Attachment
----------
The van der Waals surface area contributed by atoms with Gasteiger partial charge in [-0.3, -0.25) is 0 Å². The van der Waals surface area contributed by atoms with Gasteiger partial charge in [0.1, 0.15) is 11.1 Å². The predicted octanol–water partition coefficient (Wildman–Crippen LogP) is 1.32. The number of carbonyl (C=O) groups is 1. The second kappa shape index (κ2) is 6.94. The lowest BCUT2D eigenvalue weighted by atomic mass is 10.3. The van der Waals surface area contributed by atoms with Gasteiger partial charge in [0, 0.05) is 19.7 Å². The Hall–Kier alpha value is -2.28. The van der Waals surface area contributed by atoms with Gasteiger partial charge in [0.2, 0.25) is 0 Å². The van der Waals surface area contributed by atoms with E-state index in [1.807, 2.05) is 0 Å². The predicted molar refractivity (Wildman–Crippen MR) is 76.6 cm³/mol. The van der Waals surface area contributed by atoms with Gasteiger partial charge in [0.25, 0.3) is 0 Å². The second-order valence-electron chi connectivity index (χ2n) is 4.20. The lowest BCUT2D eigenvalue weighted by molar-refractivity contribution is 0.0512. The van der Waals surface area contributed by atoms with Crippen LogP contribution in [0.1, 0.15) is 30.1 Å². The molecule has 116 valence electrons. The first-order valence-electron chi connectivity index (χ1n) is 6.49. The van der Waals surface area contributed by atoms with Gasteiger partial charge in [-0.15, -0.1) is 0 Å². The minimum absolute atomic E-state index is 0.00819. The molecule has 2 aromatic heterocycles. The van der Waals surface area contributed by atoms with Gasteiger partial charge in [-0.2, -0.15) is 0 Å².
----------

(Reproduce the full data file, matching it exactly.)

The van der Waals surface area contributed by atoms with Gasteiger partial charge in [-0.3, -0.25) is 0 Å². The van der Waals surface area contributed by atoms with Gasteiger partial charge in [0.1, 0.15) is 11.1 Å². The predicted octanol–water partition coefficient (Wildman–Crippen LogP) is 1.32. The number of carbonyl (C=O) groups is 1. The second kappa shape index (κ2) is 6.94. The lowest BCUT2D eigenvalue weighted by atomic mass is 10.3. The van der Waals surface area contributed by atoms with Gasteiger partial charge in [0, 0.05) is 19.7 Å². The Hall–Kier alpha value is -2.28. The van der Waals surface area contributed by atoms with Gasteiger partial charge in [0.2, 0.25) is 0 Å². The van der Waals surface area contributed by atoms with E-state index in [1.807, 2.05) is 0 Å². The predicted molar refractivity (Wildman–Crippen MR) is 76.6 cm³/mol. The van der Waals surface area contributed by atoms with Gasteiger partial charge in [0.25, 0.3) is 0 Å². The second-order valence-electron chi connectivity index (χ2n) is 4.20. The lowest BCUT2D eigenvalue weighted by molar-refractivity contribution is 0.0512. The van der Waals surface area contributed by atoms with Crippen LogP contribution in [0.1, 0.15) is 30.1 Å². The molecule has 116 valence electrons. The first-order valence-electron chi connectivity index (χ1n) is 6.49. The van der Waals surface area contributed by atoms with Gasteiger partial charge in [-0.15, -0.1) is 0 Å². The minimum absolute atomic E-state index is 0.00819. The molecule has 2 aromatic heterocycles. The van der Waals surface area contributed by atoms with Gasteiger partial charge in [-0.2, -0.15) is 0 Å².